Baer, who is a former CIA operative and now works as a CNN national security analyst, says, “If this was on her server and got into her smartphone, there’s a big problem there. Seriously, if I had sent a document like this over the open Internet, I’d get fired the same day, escorted to the door, gone for good, and probably charged with mishandling classified information. […] I can’t tell you how bad this is. A lot of things get talked about, a lot of gossip, but having documents like this sent across the Internet, it could be hacked very easily and probably were hacked, is a transgression that I don’t think the president of the United States should be allowed to have committed.” (CNN, 8/18/2015) (The Daily Caller, 8/15/2015)

August 23, 2015: One of Clinton’s former security managers cannot believe Clinton didn’t recognize “top secret” information in her emails.

Colonel Larry Mrozinski (Credit: Twitter)

Colonel Larry Mrozinski (Credit: Twitter)

Former Army Colonel Larry Mrozinski disagrees with a recent statement by Clinton in which she claimed, “I did not receive any material marked or designated classified, which is the way you know whether something is [classified].” He says, “That’s total BS.” Mrozinski was a senior military adviser and security manager in the State Department under both Condoleezza Rice and Clinton.

Referring to media reports that at least some of Clinton’s emails were deemed TS/SCI, or “Top Secret/Sensitive Compartmented Information,” he says, “TS/SCI is very serious and specific information that jumps out at you and screams ‘classified.’ […] It’s hard to imagine that in her position she would fail to recognize the obvious,” such as the keywords and phrases commonly used only in those emails, as well as its sourcing. “This is a serious breach of national security, and a clear violation of the law. […] You are strictly forbidden to discuss TS/SCI of any kind outside a SCIF [a highly secure reading room], [yet] she was viewing and handling it in direct violation of the law and possibly exposing it to our enemies. Anybody else would have already lost their security clearance and be subjected to an espionage investigation. But apparently a different standard exists for Mrs. Clinton.” (The New York Post, 8/23/2015)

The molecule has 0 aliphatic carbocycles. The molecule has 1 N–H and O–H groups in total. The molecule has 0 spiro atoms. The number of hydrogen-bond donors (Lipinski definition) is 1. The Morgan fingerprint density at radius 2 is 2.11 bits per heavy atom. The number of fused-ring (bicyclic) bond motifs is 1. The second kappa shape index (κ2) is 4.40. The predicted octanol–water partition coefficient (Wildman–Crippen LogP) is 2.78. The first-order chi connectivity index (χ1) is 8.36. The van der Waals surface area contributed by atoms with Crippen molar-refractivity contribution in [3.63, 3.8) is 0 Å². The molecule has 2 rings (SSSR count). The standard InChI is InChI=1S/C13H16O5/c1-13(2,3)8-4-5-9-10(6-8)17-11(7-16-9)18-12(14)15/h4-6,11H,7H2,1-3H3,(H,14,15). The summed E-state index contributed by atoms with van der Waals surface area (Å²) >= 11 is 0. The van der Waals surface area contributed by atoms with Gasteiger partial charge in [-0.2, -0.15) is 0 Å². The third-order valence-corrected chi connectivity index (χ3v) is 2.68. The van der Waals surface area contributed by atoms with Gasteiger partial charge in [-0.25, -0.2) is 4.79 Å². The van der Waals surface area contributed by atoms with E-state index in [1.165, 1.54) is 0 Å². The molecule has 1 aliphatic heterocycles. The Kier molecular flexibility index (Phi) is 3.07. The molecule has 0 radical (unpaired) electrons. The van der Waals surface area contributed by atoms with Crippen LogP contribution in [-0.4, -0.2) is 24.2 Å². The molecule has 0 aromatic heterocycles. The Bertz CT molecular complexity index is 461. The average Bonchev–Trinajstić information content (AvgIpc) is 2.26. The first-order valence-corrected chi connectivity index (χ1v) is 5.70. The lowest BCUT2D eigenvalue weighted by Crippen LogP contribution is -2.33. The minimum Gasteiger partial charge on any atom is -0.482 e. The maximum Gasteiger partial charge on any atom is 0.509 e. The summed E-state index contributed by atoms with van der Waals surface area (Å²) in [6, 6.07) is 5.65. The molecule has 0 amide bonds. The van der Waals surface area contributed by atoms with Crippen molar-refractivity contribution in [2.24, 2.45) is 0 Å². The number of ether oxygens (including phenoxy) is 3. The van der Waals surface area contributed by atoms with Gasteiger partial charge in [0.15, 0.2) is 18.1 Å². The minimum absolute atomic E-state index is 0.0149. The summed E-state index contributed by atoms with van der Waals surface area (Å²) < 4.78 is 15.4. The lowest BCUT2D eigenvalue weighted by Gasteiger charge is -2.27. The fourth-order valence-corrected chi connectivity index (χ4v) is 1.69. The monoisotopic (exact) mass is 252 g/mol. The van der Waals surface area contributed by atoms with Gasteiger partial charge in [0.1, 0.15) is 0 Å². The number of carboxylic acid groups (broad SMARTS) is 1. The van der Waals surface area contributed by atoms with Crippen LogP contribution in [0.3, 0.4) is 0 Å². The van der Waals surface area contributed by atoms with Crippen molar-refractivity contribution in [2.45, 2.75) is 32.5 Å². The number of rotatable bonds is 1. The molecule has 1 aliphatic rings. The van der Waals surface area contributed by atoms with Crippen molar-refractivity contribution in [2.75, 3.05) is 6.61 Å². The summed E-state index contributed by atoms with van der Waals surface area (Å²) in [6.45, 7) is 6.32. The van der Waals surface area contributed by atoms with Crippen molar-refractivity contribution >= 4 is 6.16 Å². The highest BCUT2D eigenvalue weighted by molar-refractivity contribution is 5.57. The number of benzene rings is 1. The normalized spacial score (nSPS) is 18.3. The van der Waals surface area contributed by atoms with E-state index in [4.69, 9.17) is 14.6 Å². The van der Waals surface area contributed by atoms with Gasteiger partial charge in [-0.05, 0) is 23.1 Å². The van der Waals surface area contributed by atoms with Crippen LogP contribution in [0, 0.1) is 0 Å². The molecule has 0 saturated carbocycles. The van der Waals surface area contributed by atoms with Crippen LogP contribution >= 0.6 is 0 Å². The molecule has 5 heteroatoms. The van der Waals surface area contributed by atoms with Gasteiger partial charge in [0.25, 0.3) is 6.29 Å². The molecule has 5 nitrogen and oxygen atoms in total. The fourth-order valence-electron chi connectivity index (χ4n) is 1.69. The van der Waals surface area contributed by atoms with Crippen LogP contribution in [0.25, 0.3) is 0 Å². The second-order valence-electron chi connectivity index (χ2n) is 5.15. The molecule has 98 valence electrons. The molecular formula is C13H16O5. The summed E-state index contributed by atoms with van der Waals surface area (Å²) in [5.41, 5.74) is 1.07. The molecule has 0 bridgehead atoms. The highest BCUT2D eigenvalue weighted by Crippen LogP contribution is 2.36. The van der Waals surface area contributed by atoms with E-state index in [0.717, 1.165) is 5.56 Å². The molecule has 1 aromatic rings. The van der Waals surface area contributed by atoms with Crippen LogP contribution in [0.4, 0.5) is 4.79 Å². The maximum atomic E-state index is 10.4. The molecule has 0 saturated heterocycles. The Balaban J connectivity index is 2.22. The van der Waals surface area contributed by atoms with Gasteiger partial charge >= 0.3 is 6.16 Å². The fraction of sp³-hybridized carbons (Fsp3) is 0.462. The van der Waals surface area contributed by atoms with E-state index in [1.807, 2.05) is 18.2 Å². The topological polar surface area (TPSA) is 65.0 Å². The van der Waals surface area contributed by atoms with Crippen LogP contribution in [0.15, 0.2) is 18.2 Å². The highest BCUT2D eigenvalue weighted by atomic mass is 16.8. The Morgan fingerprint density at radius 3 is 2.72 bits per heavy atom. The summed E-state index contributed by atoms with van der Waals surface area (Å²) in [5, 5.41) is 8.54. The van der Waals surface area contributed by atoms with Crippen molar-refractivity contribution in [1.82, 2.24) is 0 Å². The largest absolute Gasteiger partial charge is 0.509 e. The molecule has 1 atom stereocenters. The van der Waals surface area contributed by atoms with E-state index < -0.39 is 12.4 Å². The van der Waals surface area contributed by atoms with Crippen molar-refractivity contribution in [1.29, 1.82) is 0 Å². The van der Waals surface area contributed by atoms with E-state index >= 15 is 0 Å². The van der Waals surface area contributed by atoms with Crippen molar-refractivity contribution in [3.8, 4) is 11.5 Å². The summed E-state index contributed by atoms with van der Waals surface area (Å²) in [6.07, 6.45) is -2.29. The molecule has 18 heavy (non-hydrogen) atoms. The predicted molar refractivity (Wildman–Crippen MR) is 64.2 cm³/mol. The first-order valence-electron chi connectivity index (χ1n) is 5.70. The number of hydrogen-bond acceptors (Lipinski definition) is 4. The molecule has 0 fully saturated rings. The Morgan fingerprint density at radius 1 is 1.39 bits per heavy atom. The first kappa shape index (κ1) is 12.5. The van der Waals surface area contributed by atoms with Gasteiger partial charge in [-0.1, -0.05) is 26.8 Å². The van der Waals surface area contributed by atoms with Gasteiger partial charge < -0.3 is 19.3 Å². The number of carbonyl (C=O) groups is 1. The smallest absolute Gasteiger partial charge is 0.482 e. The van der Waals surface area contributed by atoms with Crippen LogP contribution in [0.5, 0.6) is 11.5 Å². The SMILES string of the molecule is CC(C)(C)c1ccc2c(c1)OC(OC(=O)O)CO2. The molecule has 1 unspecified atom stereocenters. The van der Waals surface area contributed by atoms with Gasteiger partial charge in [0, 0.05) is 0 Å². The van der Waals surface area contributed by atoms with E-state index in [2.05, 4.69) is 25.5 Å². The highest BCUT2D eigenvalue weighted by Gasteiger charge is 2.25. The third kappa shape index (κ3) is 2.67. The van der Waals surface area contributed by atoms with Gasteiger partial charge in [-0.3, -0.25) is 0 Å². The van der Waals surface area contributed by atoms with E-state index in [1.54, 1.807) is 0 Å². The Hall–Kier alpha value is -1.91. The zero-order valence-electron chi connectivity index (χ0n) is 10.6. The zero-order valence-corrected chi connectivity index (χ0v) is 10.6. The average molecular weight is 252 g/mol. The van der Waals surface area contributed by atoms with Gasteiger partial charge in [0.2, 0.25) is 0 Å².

September 7, 2015: A second intelligence review of two Clinton emails endorses the finding that they contained highly classified information when she received them.

CIA headquarters in Langley, Virginia. (Credit: The Library of Congress)

CIA headquarters in Langley, Virginia. (Credit: The Library of Congress)

Clinton and some in the State Department claimed that a report by Intelligence Community Inspector General Charles McCullough was wrong that the emails should have been deemed “top secret.” So a special review was done by the Central Intelligence Agency (CIA) and the National Geospatial-Intelligence Agency, and that review confirmed that the emails should have been considered “top secret.”

Little is known about the two emails, since no parts of them have been released, but one is from 2009 and the other is from 2011. One of them relates to North Korea’s nuclear weapons program. (The New York Times, 9/7/2015)

After more months of inter-departmental debate, in February 2016 the email about North Korea will be downgraded to “secret” and partially released, but the other one will stay “top secret.” (The New York Times, 2/29/2016)

September 22, 2015: Clinton’s emails were improperly secured up until August 2015.